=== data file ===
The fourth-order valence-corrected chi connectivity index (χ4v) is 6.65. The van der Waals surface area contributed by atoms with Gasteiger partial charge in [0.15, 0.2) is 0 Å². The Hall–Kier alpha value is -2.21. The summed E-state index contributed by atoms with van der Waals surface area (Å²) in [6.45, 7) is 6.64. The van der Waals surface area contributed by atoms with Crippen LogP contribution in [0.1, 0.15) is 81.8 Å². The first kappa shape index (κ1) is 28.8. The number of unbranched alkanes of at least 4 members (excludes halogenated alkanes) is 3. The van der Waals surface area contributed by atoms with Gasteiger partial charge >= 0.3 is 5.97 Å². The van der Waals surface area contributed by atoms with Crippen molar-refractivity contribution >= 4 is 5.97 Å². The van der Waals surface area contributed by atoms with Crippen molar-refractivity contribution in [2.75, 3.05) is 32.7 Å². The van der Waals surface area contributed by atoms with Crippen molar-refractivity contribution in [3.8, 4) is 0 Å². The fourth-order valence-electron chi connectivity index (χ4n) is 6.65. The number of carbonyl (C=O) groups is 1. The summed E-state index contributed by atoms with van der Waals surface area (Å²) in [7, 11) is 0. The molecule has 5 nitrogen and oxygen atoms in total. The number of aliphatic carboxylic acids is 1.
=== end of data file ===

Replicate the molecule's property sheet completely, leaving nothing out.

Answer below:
The fourth-order valence-corrected chi connectivity index (χ4v) is 6.65. The van der Waals surface area contributed by atoms with Gasteiger partial charge in [0.15, 0.2) is 0 Å². The Hall–Kier alpha value is -2.21. The summed E-state index contributed by atoms with van der Waals surface area (Å²) in [6.45, 7) is 6.64. The van der Waals surface area contributed by atoms with Crippen LogP contribution in [0.1, 0.15) is 81.8 Å². The first kappa shape index (κ1) is 28.8. The number of unbranched alkanes of at least 4 members (excludes halogenated alkanes) is 3. The van der Waals surface area contributed by atoms with Gasteiger partial charge >= 0.3 is 5.97 Å². The van der Waals surface area contributed by atoms with Crippen molar-refractivity contribution >= 4 is 5.97 Å². The van der Waals surface area contributed by atoms with Crippen molar-refractivity contribution in [2.75, 3.05) is 32.7 Å². The van der Waals surface area contributed by atoms with Crippen molar-refractivity contribution in [3.8, 4) is 0 Å². The fourth-order valence-electron chi connectivity index (χ4n) is 6.65. The number of carbonyl (C=O) groups is 1. The summed E-state index contributed by atoms with van der Waals surface area (Å²) in [7, 11) is 0. The molecule has 5 nitrogen and oxygen atoms in total. The number of aliphatic carboxylic acids is 1.